The Criterion Collection, a continuing series of important classic and contemporary films presents A Midnight Clear.
Six inexperienced American soldiers are assigned to make camp at an abandoned château in the Ardennes forest in December 1944. Their assignment is to monitor German activity in the area and provide early notice of an expected Nazi push through the region, but a troop of weary German soldiers hoping to surrender and survive the war causes the young Americans to reassess their assignment with tragic results. Adapting William Wharton’s novel, Keith Gordon’s A Midnight Clear is a literate, anti-war fable and an unrecognized achievement in 1990s cinema, boasting a stellar cast including Ethan Hawke, Gary Sinise and Peter Berg.
- New, restored digital transfer, supervised and approved by director Keith Gordon, with DTS-HD Master Audio surround soundtrack on the Blu-ray edition
- Audio commentary by Gordon and actor Ethan Hawke
- A Winter’s War, Gordon’s 50 minute documentary on the making of A Midnight Clear
- New interviews with actors Ethan Hawke, Gary Sinise, Peter Berg, Keving Dillon, Arye Gross, Frank Whaley and John C. McGinley
- Deleted scenes with optional commentary
- Theatrical trailer
- PLUS: A booklet featuring a new essay by film critic Jonathan Rosenbaum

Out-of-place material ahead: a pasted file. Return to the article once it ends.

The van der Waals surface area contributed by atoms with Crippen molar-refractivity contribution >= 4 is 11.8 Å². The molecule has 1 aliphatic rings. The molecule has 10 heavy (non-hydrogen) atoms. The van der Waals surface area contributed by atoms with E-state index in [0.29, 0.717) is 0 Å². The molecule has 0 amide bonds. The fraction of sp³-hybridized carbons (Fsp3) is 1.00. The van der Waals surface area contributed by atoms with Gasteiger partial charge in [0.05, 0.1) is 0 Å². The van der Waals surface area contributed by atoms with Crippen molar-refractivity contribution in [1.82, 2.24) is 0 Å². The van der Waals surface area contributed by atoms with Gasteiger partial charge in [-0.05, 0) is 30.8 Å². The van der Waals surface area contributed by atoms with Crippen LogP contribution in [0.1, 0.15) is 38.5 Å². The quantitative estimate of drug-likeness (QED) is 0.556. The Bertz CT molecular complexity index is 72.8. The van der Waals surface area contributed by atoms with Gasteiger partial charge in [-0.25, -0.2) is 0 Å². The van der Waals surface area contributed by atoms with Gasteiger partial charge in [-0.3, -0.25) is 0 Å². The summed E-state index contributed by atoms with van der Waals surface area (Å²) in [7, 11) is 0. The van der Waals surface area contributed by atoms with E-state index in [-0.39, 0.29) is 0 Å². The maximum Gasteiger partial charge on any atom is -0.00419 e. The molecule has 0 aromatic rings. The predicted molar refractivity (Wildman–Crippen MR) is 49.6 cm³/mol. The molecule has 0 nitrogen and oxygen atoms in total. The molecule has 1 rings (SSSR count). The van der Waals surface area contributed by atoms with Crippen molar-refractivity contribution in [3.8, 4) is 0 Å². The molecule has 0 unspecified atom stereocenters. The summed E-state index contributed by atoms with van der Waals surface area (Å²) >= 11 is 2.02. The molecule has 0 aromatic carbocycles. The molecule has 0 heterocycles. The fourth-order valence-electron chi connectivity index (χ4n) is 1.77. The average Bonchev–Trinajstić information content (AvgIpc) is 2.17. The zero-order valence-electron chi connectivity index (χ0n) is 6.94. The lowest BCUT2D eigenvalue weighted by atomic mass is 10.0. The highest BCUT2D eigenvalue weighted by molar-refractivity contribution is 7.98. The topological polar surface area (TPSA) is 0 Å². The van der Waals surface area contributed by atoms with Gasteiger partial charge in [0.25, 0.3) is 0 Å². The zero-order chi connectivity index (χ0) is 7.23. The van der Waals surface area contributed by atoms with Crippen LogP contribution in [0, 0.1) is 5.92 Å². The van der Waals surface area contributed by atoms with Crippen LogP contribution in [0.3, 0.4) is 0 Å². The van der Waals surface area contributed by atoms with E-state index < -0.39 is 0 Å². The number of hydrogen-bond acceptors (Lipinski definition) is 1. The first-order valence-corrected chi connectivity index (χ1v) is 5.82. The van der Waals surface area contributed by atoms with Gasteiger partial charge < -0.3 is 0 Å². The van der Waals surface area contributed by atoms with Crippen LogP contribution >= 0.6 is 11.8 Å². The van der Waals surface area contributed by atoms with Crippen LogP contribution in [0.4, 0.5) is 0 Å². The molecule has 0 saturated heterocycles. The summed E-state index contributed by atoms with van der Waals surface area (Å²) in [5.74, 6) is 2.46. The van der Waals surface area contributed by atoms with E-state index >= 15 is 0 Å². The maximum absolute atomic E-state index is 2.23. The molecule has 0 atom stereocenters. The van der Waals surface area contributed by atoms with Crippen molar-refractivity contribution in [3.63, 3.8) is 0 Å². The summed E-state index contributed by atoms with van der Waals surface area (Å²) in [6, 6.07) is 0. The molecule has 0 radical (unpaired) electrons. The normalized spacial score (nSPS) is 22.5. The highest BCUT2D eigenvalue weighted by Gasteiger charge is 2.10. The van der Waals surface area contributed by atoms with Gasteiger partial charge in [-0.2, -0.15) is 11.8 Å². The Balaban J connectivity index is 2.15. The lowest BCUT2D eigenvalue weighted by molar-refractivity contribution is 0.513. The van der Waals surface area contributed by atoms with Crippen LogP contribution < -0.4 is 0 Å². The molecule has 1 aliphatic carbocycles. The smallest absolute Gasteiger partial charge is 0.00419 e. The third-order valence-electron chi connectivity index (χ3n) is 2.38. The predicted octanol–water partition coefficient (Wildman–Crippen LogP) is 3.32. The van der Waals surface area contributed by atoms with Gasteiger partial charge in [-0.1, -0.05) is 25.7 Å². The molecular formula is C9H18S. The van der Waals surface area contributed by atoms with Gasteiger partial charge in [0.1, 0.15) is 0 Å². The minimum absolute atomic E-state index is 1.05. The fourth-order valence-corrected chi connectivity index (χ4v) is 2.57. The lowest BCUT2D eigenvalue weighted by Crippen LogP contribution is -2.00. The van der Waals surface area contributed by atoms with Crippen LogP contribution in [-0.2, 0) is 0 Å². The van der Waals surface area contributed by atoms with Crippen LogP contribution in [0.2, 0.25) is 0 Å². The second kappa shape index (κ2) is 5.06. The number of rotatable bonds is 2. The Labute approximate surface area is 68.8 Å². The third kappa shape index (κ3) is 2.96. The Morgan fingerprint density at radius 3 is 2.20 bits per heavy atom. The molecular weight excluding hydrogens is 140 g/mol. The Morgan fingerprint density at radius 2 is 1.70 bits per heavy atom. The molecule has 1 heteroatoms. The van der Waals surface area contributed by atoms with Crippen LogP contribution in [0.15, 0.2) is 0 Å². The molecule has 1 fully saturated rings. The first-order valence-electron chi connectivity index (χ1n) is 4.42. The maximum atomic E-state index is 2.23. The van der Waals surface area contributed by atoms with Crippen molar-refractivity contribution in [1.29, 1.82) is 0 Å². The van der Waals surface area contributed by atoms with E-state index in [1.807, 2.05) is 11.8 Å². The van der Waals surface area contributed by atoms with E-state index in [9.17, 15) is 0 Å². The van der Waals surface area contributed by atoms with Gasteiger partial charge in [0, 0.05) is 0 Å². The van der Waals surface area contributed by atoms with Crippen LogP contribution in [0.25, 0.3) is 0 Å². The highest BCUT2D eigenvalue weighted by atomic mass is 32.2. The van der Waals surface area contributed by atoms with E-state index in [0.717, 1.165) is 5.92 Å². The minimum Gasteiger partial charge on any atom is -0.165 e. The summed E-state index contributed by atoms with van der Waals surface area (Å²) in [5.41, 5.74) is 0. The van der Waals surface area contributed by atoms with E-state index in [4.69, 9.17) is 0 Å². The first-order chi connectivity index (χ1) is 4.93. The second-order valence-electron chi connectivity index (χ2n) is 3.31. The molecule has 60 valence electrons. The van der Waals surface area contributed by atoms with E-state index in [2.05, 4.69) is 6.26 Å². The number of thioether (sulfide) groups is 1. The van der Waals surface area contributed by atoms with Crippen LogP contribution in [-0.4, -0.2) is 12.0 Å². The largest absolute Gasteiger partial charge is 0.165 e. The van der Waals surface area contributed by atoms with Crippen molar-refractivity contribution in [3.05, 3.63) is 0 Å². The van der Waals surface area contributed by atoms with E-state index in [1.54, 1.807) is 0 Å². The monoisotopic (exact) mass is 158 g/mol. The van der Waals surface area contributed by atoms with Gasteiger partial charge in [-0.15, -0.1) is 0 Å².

Edmund Sears’s poem-turned-Christmas carol “It Came Upon the Midnight Clear” tells of a heavenly song rarely heard by mankind over the din of war and strife. William Wharton’s novel A Midnight Clear and Keith Gordon’s film adaptation evoke the carol and its message in the tale of 6 American soldiers posted in an abandoned château in the Ardennes Forest during December 1944. Isolated there, they struggle to survive their hardships until they are met by German soldiers similarly disillusioned with fighting and afraid at the price for stopping. The film version was a success with critics but was rarely seen by audiences at its release in 1992, despite a stacked cast of young actors that included Ethan Hawke, Peter Berg, Gary Sinise, Kevin Dillon, Arye Gross, Frank Whaley, and John C. McGinley.
The Criterion Collection is well represents with anti-war films – Wooden Crosses (Raymond Bernard, 1932), The Burmese Harp (Kon Ichikawa, 1956), Paths of Glory (Stanley Kubrick, 1957), The Thin Red Line (Terrence Malick, 1998) and others. Like those films, A Midnight Clear is populated by soldiers too sensitive to the brutality of war and too awed by the beauty contained in the world. At the film’s centre is an army intelligence unit specially collected from soldiers with particularly high aptitude test scores. The conflict between personal intelligence and military intelligence is something of a running theme and a punishing joke in the film, as collecting these men together in a single unit offers something of a haven for them while further distinguishing these soldiers from the rank and file military culture. Within their team, they create a new, de facto organization that acknowledges military promotion is often simply an accident of survival rather than a description of qualification. In the face of that awareness, they relate largely by a kind of brotherly kinship, going so far as to nickname two unit members “Mother” and “Father” to complete the family dynamic. Consequently, A Midnight Clear is a film that is not concerned with pacifists, cowards, or those who don’t believe in the ideals fought for in WWII, but simply depicts men ill at ease by the fact that wars need to be fought at all.